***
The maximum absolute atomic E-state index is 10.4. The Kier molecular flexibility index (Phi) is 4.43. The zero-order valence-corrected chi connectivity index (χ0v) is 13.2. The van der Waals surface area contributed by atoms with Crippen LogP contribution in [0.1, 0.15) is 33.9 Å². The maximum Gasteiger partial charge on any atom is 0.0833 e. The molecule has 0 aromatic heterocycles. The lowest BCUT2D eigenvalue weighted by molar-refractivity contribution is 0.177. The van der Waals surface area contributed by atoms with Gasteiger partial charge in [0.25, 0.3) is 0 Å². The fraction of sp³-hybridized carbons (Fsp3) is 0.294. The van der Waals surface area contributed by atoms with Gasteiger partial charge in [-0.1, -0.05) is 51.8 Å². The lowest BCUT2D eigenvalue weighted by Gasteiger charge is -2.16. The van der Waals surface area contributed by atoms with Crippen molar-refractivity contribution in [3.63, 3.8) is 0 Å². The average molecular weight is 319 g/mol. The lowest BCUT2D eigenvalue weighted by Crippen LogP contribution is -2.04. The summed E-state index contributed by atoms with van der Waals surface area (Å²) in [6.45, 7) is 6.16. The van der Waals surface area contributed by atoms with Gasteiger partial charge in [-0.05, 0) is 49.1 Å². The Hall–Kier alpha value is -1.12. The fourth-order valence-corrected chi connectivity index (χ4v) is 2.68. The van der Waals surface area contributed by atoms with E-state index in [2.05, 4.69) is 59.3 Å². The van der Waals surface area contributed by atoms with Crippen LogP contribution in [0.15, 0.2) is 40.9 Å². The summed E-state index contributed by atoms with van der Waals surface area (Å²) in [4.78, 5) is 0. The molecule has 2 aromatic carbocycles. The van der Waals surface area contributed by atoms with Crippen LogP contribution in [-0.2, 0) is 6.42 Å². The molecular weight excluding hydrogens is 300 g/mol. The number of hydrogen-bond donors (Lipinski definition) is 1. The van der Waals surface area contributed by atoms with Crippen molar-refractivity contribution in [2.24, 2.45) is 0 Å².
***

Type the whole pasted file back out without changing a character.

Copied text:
The maximum absolute atomic E-state index is 10.4. The Kier molecular flexibility index (Phi) is 4.43. The zero-order valence-corrected chi connectivity index (χ0v) is 13.2. The van der Waals surface area contributed by atoms with Crippen LogP contribution in [0.1, 0.15) is 33.9 Å². The maximum Gasteiger partial charge on any atom is 0.0833 e. The molecule has 0 aromatic heterocycles. The lowest BCUT2D eigenvalue weighted by molar-refractivity contribution is 0.177. The van der Waals surface area contributed by atoms with Gasteiger partial charge in [0.25, 0.3) is 0 Å². The fraction of sp³-hybridized carbons (Fsp3) is 0.294. The van der Waals surface area contributed by atoms with Gasteiger partial charge in [-0.1, -0.05) is 51.8 Å². The lowest BCUT2D eigenvalue weighted by Gasteiger charge is -2.16. The van der Waals surface area contributed by atoms with Crippen molar-refractivity contribution in [3.63, 3.8) is 0 Å². The average molecular weight is 319 g/mol. The lowest BCUT2D eigenvalue weighted by Crippen LogP contribution is -2.04. The summed E-state index contributed by atoms with van der Waals surface area (Å²) in [6.45, 7) is 6.16. The van der Waals surface area contributed by atoms with Gasteiger partial charge in [-0.05, 0) is 49.1 Å². The Hall–Kier alpha value is -1.12. The fourth-order valence-corrected chi connectivity index (χ4v) is 2.68. The van der Waals surface area contributed by atoms with E-state index in [2.05, 4.69) is 59.3 Å². The van der Waals surface area contributed by atoms with Crippen LogP contribution in [0.15, 0.2) is 40.9 Å². The summed E-state index contributed by atoms with van der Waals surface area (Å²) in [4.78, 5) is 0. The molecule has 2 aromatic carbocycles. The van der Waals surface area contributed by atoms with Crippen LogP contribution in [-0.2, 0) is 6.42 Å². The molecular weight excluding hydrogens is 300 g/mol. The number of hydrogen-bond donors (Lipinski definition) is 1. The van der Waals surface area contributed by atoms with Crippen molar-refractivity contribution in [2.24, 2.45) is 0 Å².